The Secret Garden: A Very Short Review

by Brenda W. Clough

SecretGarden You know that writers (except for Stephen King, J.K. Rowling and George R.R. Martin) are poor, right? If you want a lucrative career, it is better to join Goldman Sachs. So this is why I patronize community theater — because I can’t afford to go to the Kennedy Center all that often. Last month we went to see a favorite musical, The Secret Garden, put on by the NextStop Theater Company of Herndon, VA.

The charms of community theater are many. The space is nearly always small, because nobody can afford a big venue in the expensive DC suburbs. Theatricality must make up for the money that would buy elaborate sets, effects and costumes. In a major metropolitan area there are many, many more talented actors and singers than can ever appear on stage. This all makes for an intense and intimate experience that is often better than what the gigantic commercial theater or arena can offer. And since the productions are all local and all-volunteer, they always need help. I have sewed costumes for community theater in my day, and it is fun!

And The Secret Garden is based, not upon the book by Nancy Friday, but on the classic children’s novel by Frances Hodgson Burnett. This also has many advantages. Almost everybody knows the story, and therefore the musical can afford to have flashbacks and other tricks that might otherwise be confusing. Children are nearly always a sure bet on Broadway (only dogs are safer), and the novel itself was in many ways groundbreaking — the idea that a child heroine could be not beautiful, nor good, nor even very nice, and still triumph, is entirely alien to Victorian and Edwardian literature.

But what carries the musical as a work is the score. Wow, what haunting and lovely songs! “Lily’s Eyes” is stellar, a nearly perfect book song. Marsha Norman (book and lyrics) and Lucy Simon (music) reworked the musical somewhat for a later production, but all the songs stayed, like gems reset. Because of its many strengths this musical is frequently staged. It is worth seeing.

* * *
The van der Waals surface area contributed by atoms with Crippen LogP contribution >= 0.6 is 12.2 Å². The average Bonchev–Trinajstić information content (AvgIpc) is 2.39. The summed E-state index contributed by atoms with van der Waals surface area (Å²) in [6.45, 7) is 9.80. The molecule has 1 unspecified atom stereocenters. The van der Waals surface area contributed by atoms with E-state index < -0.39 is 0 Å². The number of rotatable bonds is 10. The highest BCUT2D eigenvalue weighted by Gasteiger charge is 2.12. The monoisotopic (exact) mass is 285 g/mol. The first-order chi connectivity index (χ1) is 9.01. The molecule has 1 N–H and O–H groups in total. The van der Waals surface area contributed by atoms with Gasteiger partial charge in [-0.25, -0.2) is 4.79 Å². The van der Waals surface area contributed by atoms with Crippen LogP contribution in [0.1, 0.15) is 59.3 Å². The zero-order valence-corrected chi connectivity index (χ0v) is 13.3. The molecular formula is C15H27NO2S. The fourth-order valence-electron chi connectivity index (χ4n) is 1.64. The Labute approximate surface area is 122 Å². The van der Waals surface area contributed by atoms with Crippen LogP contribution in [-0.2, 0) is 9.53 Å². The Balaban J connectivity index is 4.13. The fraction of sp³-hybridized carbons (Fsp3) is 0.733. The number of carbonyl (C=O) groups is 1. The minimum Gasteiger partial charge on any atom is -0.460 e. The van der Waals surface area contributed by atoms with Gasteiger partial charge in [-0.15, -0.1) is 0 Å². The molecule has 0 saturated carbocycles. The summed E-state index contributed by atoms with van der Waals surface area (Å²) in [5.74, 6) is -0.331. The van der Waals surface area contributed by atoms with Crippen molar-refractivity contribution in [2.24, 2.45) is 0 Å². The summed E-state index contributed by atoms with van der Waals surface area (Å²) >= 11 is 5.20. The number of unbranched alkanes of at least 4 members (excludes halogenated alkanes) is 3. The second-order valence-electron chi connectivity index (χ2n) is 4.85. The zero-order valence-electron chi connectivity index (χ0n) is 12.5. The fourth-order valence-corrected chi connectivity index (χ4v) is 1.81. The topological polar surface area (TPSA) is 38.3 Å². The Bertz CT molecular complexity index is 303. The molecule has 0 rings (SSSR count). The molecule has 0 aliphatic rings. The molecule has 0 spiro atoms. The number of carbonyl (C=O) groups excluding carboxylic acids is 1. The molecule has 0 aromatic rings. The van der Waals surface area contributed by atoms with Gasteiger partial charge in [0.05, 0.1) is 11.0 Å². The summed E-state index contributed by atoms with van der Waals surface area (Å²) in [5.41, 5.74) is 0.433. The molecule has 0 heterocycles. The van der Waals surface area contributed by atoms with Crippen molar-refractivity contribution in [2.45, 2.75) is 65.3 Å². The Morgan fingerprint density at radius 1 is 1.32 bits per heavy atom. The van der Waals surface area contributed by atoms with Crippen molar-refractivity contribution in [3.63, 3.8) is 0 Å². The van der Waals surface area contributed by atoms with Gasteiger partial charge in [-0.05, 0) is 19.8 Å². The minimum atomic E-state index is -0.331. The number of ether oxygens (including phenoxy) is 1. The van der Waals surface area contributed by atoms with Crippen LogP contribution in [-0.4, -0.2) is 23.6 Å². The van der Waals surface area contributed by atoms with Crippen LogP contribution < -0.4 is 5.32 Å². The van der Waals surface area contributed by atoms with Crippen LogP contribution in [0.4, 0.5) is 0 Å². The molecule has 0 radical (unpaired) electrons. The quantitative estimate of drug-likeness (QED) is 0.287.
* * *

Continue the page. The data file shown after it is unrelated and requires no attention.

The ebook version of my novel How Like a God is now available from Book View Cafe. And it is available now in an audio book edition which is read by Bronson Pinchot!

How Like a God, by Brenda W. CloughMy newest novel Speak to Our Desires is out from Book View Café.

I also have stories in Book View Café’s two steampunk anthologies, The Shadow Conspiracy and The Shadow Conspiracy II, as well as in BVC’s many other anthologies, including our latest, Beyond Grimm.




The Secret Garden: A Very Short Review — 4 Comments

  1. I have the CD of the orchestration of the Secret Garden. I used it for years as music to warm up ballet classes. It flows like a gentle stream, as beautiful in the 1000th listening as the first.

  2. I have seen both versions of this musical 1.0 and 2.0. For the second version they cut and pasted, turning a linear work into one with more flashbacks — so that the play now takes place more in Mary’s mind. However, it is perfectly understandable and all the music stays, which is very important.

  3. I went to see this on Broadway with my niece when it was first out (one daughter being then non-existant, the other being to small for live theatre) and loved it. It’s a gorgeous show when well staged, and really reached in to the heart of the story. And oh, the music is lovely.

    • I think the only thing the musical adds that is not in the book is the idea that Dr. Neville Craven was gunning to get hold of Misselthwaite. It is perfectly clear to the adult reader of the novel that if the doctor can only see that little Colin dies then Neville will be the heir presumptive to the entire shebang. But this is never said aloud. It is the musical that gets Mary up there to say it out loud. It also adds the idea that Neville was in love with Lily, which makes for a grand duet but is rather silly as an idea. (Hello? They all live in Armpit, Yorkshire — within riding distance of each other. Why did he not pursue the girl himself? He is better looking than Archie.)